On Feb. 1, the trial of the Zumwalt 12 will begin. We will stand trial for obstructing a public way just outside of the Bath Iron Works, during a protest of the christening of the second of three Zumwalt-class destroyer last June.

Though none of us dispute that we blocked traffic on the road for approximately 10 minutes, we are pleading not guilty, and the jury will hear why we believe our action was not only reasonable, but also necessary in order to prevent the much greater crimes committed by our nation’s military that would do far greater harm to our planet.

Four of the Zumwalt 12 are veterans of the U.S. military and members of Veterans For Peace, who strongly believe that our nation’s militaristic, imperialist policies and actions violate international law and make the United States a rogue state. They recognize the fact that the Zumwalt has nothing to do with defending the coastline of the U.S. because it was designed and built to be a stealth, forward-deployed attack weapon.

Like other U.S. Navy warships, it will likely be ported at some of the roughly 800 U.S. bases around the world. These bases usually come at the expense of the local people’s right to decide for themselves if they want that base on their lands and waters, as well as their right to a healthy environment. For these veterans, sitting down in the road at Bath Iron Works was an act of civil resistance, not a matter of breaking the law, but an action taken in response to broken laws. It was a cry out to the American people to look at what our government is doing in our name to others around the world.

A number of us choose to take this action for deeply held faith-based reasons. One of the Zumwalt 12 has said that “As a follower of the nonviolent Jesus, I found it impossible to remain silent as another weapon of mass destruction was blessed and prepared for delivery to the Navy … through the simple act of sitting down and refusing to move, we embodied a resounding ‘No’ to the immeasurable suffering caused by national policies that have made weapons of mass destruction and unrestrained, endless war our country’s major exports.”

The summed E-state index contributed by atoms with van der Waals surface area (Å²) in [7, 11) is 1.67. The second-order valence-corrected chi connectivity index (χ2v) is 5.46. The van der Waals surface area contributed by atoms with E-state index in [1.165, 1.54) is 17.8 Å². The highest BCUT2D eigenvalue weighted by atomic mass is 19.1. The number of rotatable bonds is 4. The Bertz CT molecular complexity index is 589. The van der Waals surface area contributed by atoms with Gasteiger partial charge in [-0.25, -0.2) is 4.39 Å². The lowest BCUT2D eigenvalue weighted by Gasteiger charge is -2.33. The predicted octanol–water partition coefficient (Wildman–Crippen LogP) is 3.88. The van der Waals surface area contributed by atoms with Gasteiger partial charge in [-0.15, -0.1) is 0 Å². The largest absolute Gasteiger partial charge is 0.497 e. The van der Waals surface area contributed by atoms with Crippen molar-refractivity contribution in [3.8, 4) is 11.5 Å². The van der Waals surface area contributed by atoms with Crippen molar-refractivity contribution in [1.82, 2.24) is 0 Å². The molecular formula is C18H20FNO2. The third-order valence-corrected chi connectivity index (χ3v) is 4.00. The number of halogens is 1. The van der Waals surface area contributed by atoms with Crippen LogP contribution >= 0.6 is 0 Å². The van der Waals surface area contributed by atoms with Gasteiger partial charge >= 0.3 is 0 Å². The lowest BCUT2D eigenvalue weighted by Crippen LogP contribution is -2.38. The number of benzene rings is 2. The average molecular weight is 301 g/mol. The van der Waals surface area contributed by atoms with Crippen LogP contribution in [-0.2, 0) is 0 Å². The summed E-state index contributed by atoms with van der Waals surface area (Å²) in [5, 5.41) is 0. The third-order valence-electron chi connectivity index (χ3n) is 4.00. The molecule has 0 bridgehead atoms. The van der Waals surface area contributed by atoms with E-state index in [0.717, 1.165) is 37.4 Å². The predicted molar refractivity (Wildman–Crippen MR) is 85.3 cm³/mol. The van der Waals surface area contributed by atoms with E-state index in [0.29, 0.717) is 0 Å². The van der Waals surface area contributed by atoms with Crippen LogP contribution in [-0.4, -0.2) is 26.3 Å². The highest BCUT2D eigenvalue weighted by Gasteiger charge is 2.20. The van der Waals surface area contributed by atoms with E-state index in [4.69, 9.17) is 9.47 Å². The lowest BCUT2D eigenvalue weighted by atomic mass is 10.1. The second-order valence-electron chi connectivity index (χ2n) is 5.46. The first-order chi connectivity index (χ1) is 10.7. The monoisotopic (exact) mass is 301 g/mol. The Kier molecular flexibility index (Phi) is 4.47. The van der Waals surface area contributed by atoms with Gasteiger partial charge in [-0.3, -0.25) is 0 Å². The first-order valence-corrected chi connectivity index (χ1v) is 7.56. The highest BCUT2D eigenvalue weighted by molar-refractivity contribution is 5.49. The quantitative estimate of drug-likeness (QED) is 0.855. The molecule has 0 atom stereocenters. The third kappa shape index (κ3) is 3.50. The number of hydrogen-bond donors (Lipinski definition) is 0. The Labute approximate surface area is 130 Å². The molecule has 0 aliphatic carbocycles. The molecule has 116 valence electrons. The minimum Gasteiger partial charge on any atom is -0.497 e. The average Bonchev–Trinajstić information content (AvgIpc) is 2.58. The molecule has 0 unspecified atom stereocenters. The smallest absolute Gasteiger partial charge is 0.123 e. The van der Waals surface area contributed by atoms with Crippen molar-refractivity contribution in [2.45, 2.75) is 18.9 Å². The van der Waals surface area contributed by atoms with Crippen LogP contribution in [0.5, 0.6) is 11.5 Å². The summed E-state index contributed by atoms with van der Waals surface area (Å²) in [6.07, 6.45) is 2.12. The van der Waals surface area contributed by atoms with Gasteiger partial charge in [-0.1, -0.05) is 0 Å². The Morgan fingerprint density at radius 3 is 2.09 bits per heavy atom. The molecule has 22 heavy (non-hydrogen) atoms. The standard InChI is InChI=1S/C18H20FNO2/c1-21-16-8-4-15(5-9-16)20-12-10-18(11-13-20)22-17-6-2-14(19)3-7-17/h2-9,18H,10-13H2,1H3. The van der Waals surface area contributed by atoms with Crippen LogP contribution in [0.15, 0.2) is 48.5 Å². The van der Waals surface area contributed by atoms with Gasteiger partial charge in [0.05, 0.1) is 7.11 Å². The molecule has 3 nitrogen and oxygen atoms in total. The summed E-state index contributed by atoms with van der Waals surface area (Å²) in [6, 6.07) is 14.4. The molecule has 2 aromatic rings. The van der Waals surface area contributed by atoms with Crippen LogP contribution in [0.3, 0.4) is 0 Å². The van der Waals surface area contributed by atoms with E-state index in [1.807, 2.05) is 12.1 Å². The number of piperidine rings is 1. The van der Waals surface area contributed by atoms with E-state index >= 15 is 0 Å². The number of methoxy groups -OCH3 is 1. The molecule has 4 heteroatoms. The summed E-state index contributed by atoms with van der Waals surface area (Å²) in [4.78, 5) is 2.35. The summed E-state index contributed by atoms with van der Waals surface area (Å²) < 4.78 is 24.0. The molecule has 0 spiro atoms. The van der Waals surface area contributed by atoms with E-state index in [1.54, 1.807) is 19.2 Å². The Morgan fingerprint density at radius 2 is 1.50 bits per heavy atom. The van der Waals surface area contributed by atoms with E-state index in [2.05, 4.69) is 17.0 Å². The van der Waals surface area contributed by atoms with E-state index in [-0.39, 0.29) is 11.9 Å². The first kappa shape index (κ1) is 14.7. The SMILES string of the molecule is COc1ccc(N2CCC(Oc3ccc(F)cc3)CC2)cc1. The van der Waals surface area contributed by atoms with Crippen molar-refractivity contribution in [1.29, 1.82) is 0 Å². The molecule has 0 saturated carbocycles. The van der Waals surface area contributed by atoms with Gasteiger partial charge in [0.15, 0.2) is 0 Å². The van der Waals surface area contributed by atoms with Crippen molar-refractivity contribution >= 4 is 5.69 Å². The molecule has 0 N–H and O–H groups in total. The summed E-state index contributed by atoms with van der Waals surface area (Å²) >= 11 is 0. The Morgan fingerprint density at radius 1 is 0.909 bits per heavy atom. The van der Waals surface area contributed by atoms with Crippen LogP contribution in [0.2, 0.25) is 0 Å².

Members of the jury also will hear the economic reasons for opposing these warships. The three ships have been built at the staggering cost of more than $21 billion, including research and development. This brings to mind what President Dwight Eisenhower said in his chance for peace speech: “Every gun that is made, every warship launched, every rocket fired signifies, in the final sense, a theft from those who hunger and are not fed, those who are cold and are not clothed. This world in arms is not spending money alone. It is spending the sweat of its laborers, the genius of its scientists, the hopes of its children.”

There is also the immense cost to our environment from our government’s addiction to war-making. First, the Pentagon has a vast carbon bootprint, and our military is the largest institutional consumer of oil in the world, using more than 100 million barrels of oil a year. That makes it one of the largest contributors to climate disruption on the planet. Second, and an important reason for my participation, is the great harm being done to marine life because of the Navy’s refusal to take meaningful, common-sense measures to drastically reduce the impact of its use of sonar.

While we each had personal reasons that led us to sit down in the road that day, it’s fair to say that we all share the belief that if we are going to continue living on this planet, it is absolutely necessary that we move away from militarism and war toward a more sustainable culture of diplomacy and cooperation, where justice prevails, and we care for one another and the Earth.

We would all be much better off if instead of building death machines, the skilled workers at Bath Iron Works were building high-speed rails, wind turbines and other sustainable, life-affirming products. Let’s make that change happen.

Russell Wray volunteers with Citizens Opposing Active Sonar Threats, and he is one of the Zumwalt 12. He lives in Hancock.